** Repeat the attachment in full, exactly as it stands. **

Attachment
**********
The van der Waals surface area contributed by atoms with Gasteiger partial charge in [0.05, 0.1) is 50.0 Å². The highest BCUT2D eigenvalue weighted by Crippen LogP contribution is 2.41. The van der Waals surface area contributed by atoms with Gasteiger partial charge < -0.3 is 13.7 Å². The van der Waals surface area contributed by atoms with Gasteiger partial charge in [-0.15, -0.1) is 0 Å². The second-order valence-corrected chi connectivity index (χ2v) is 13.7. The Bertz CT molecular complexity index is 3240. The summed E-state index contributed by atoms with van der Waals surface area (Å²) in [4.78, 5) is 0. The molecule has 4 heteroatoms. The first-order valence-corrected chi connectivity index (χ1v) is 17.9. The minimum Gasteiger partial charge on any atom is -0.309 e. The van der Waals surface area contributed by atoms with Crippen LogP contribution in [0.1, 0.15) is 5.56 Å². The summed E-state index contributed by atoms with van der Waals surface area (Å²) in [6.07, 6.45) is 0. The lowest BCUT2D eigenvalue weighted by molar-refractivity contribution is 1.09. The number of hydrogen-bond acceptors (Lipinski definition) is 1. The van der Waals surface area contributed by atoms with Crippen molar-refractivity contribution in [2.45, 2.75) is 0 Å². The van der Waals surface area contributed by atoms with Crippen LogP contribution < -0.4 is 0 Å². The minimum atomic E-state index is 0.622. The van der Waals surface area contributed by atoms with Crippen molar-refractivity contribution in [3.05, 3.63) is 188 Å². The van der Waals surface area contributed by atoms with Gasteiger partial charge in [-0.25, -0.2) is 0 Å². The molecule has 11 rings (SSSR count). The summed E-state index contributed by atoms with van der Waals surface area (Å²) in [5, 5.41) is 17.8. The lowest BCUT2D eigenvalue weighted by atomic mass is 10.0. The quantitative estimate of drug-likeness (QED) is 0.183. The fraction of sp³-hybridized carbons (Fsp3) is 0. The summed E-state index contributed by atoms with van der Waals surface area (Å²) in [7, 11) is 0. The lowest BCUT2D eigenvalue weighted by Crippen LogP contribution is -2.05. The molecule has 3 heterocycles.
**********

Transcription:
The van der Waals surface area contributed by atoms with Gasteiger partial charge in [0.05, 0.1) is 50.0 Å². The highest BCUT2D eigenvalue weighted by Crippen LogP contribution is 2.41. The van der Waals surface area contributed by atoms with Gasteiger partial charge < -0.3 is 13.7 Å². The van der Waals surface area contributed by atoms with Gasteiger partial charge in [-0.15, -0.1) is 0 Å². The second-order valence-corrected chi connectivity index (χ2v) is 13.7. The Bertz CT molecular complexity index is 3240. The summed E-state index contributed by atoms with van der Waals surface area (Å²) in [4.78, 5) is 0. The molecule has 4 heteroatoms. The first-order valence-corrected chi connectivity index (χ1v) is 17.9. The minimum Gasteiger partial charge on any atom is -0.309 e. The van der Waals surface area contributed by atoms with Crippen LogP contribution in [0.1, 0.15) is 5.56 Å². The summed E-state index contributed by atoms with van der Waals surface area (Å²) in [6.07, 6.45) is 0. The lowest BCUT2D eigenvalue weighted by molar-refractivity contribution is 1.09. The number of hydrogen-bond acceptors (Lipinski definition) is 1. The van der Waals surface area contributed by atoms with Crippen molar-refractivity contribution in [2.45, 2.75) is 0 Å². The van der Waals surface area contributed by atoms with Crippen LogP contribution < -0.4 is 0 Å². The minimum atomic E-state index is 0.622. The van der Waals surface area contributed by atoms with Crippen molar-refractivity contribution in [3.05, 3.63) is 188 Å². The van der Waals surface area contributed by atoms with Gasteiger partial charge in [-0.25, -0.2) is 0 Å². The molecule has 11 rings (SSSR count). The summed E-state index contributed by atoms with van der Waals surface area (Å²) in [5, 5.41) is 17.8. The lowest BCUT2D eigenvalue weighted by atomic mass is 10.0. The quantitative estimate of drug-likeness (QED) is 0.183. The fraction of sp³-hybridized carbons (Fsp3) is 0. The summed E-state index contributed by atoms with van der Waals surface area (Å²) in [7, 11) is 0. The lowest BCUT2D eigenvalue weighted by Crippen LogP contribution is -2.05. The molecule has 3 heterocycles.